However, an analysis of appeal data suggests that many 101 rejections in business-method art units may be erroneous. Decisions from the Patent Trial and Appeal Board (PTAB) involving contentions with respect to 35 U.S.C. 101 within each of two periods (pre-Alice: January 1, 2014 to June 19, 2014 and post-Alice: June 20, 2014 to December 10, 2014) pertaining to applications assigned to art units within each of: technology center 2100, technology center 2400 and business method art units (3621-29, 3681-89, 3691-95) were evaluated to determine whether a 101 rejection with regard to at least one claim was reversed by the Board. As shown in FIG. 4, both pre- and post-Alice, the reversal rate corresponding to business-method art units was higher than that for technology centers 2100 or 2400.

Notably, these PTAB decisions involved rejections made pre-Alice. Thus, it might be expected that the post-Alice percentage of 101 business-method reversals will increase in view of the dramatic increase of 101 rejections in the business-method art units.

In sum, since the Alice Corp. decision, rejections under 35 U.S.C. 101 have become substantially more common in business-method art units, and notices of allowance have become substantially more rare in these art units. Meanwhile, 101 rejections made even pre-Alice were amongst the poorest quality for business-method art units as compared to those from other computer-oriented art units. Thus, it appears as though the patent prospects for applications assigned to business-method art units are grim.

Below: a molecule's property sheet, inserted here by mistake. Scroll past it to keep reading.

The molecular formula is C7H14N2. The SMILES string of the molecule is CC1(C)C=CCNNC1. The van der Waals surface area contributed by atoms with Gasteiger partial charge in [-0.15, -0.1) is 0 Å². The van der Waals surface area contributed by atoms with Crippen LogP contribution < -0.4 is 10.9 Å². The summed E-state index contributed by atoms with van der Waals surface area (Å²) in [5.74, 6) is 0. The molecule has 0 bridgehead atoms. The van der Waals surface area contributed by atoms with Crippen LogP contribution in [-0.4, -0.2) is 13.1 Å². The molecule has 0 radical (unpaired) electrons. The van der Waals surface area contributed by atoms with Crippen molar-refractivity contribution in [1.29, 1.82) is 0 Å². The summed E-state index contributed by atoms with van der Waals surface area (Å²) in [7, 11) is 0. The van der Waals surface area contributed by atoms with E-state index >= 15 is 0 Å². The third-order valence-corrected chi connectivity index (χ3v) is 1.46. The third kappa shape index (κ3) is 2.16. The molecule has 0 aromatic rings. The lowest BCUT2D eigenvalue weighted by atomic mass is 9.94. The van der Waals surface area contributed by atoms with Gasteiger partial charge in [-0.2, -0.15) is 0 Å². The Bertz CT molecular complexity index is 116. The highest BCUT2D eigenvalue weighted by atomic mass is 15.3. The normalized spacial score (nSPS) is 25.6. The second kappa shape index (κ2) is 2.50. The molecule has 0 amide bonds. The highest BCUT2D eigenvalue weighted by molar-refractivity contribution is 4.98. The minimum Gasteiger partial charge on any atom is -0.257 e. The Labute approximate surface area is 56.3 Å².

Given that the United States has traditionally been a leader in software and that software applications are frequently assigned to business-method art units, it seems unfortunate that the patent office is so unwilling to grant protection to innovation in this area. Software is becoming an integral component of every aspect of life. Should we cease to provide entities with the exclusivity motivation for developing creative software solutions, we may encounter a reality in which companies actively decide to forego investment in responding to technological advancement.

The Author

Kate Gaudry

Kate Gaudry is a patent attorney at Kilpatrick Townsend and focuses her practice on patent prosecution, with an emphasis on software, computer systems, and quantitative biology technologies. Dr. Gaudry also routinely performs statistical analysis of clients’ patent portfolios to identify effective prosecution strategies. Further, Dr. Gaudry regularly empirically evaluates programs and performance of the United States Patent and Trademark Office so as to provide her clients with prosecution recommendations and to advocate for compact and fair examination.

CLICK HERE to visit Dr. Gaudry's firm bio page.

Warning & Disclaimer: The pages, articles and comments on IPWatchdog.com do not constitute legal advice, nor do they create any attorney-client relationship. The articles published express the personal opinion and views of the author and should not be attributed to the author’s employer, clients or the sponsors of IPWatchdog.com. Read more.

Discuss this

There are currently 4 Comments comments.

  1. JNG December 16, 2014 11:32 am